CDC: Reductions in heart disease rates vary by geography, race, ethnicity
ATLANTA — Despite declines in the number of Americans reporting coronary heart disease, rates vary widely between states and between racial and ethnic groups, according to a new study by the Centers for Disease Control and Prevention.
The CDC's "Morbidity and Mortality Weekly Report" found that between 2006 and 2010, the number of people reporting that a health professional had told them they had coronary heart disease — a term that comprises heart attacks and chest pain — had declined overall from 6.7% to 6%. The decline was the result of reductions in the number of people who smoke, who have uncontrolled high blood pressure and cholesterol, and improvements in treatments for heart disease.
Nevertheless, the highest rates of self-reported coronary heart disease were found among elderly people, of whom 19.8% reported having it, and among Native Americans and Alaskan Natives, who displayed rates of 11.6%. In addition, while Hawaii and the District of Columbia showed low prevalences (3.7% and 3.8%, respectively), states in the South showed much higher rates, with the highest prevalence (8.2%) in West Virginia and Kentucky.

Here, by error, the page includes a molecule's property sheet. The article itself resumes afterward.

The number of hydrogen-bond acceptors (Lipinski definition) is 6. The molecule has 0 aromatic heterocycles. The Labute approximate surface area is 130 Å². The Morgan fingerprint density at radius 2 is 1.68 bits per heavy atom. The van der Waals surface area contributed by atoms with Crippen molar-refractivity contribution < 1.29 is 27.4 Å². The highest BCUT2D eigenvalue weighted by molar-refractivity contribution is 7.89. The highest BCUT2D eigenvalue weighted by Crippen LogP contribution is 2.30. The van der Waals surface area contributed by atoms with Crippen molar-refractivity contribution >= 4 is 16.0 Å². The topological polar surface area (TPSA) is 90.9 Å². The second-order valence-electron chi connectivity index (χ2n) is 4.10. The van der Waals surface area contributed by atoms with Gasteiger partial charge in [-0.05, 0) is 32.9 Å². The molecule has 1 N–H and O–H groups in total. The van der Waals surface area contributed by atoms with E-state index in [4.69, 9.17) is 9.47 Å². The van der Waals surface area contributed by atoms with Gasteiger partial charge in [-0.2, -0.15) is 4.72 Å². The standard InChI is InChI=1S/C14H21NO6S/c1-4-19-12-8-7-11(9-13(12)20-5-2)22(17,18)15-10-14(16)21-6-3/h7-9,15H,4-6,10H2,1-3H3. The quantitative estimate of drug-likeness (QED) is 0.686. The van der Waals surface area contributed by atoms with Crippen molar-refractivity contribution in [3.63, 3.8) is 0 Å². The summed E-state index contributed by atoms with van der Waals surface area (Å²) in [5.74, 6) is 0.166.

"Where you live and how you live matters to your heart," CDC director Thomas Frieden said. "The Million Hearts national initiative, which can prevent 1 million heart attacks and strokes over the next five years, focuses on actions people can take themselves and actions that businesses, communities and health providers can take to prevent heart attacks and strokes today."